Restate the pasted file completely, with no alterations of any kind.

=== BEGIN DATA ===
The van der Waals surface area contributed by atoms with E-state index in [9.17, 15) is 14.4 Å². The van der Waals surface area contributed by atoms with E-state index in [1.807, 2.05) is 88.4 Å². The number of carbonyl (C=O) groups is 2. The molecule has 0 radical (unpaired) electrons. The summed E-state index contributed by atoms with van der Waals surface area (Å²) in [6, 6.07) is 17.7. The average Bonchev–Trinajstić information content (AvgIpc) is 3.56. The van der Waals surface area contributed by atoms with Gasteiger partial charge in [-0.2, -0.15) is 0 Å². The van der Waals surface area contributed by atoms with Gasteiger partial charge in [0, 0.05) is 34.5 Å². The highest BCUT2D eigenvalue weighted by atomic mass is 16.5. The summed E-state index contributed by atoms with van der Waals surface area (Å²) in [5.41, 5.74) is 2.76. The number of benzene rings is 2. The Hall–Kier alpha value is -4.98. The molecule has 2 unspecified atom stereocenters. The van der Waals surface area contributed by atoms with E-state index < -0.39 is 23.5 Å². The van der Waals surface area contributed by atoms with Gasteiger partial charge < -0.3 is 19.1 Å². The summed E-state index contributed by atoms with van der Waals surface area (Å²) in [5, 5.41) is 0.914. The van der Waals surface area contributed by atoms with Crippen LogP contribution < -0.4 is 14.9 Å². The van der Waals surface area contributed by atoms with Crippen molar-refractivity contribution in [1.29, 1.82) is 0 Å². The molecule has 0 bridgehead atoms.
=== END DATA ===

The van der Waals surface area contributed by atoms with E-state index in [9.17, 15) is 14.4 Å². The van der Waals surface area contributed by atoms with E-state index in [1.807, 2.05) is 88.4 Å². The number of carbonyl (C=O) groups is 2. The molecule has 0 radical (unpaired) electrons. The summed E-state index contributed by atoms with van der Waals surface area (Å²) in [6, 6.07) is 17.7. The average Bonchev–Trinajstić information content (AvgIpc) is 3.56. The van der Waals surface area contributed by atoms with Gasteiger partial charge in [-0.2, -0.15) is 0 Å². The van der Waals surface area contributed by atoms with Gasteiger partial charge in [0, 0.05) is 34.5 Å². The highest BCUT2D eigenvalue weighted by atomic mass is 16.5. The summed E-state index contributed by atoms with van der Waals surface area (Å²) in [5.41, 5.74) is 2.76. The number of benzene rings is 2. The Hall–Kier alpha value is -4.98. The molecule has 2 unspecified atom stereocenters. The van der Waals surface area contributed by atoms with E-state index < -0.39 is 23.5 Å². The van der Waals surface area contributed by atoms with Gasteiger partial charge < -0.3 is 19.1 Å². The summed E-state index contributed by atoms with van der Waals surface area (Å²) in [5, 5.41) is 0.914. The van der Waals surface area contributed by atoms with Crippen LogP contribution < -0.4 is 14.9 Å². The van der Waals surface area contributed by atoms with Crippen molar-refractivity contribution in [1.29, 1.82) is 0 Å². The molecule has 0 bridgehead atoms.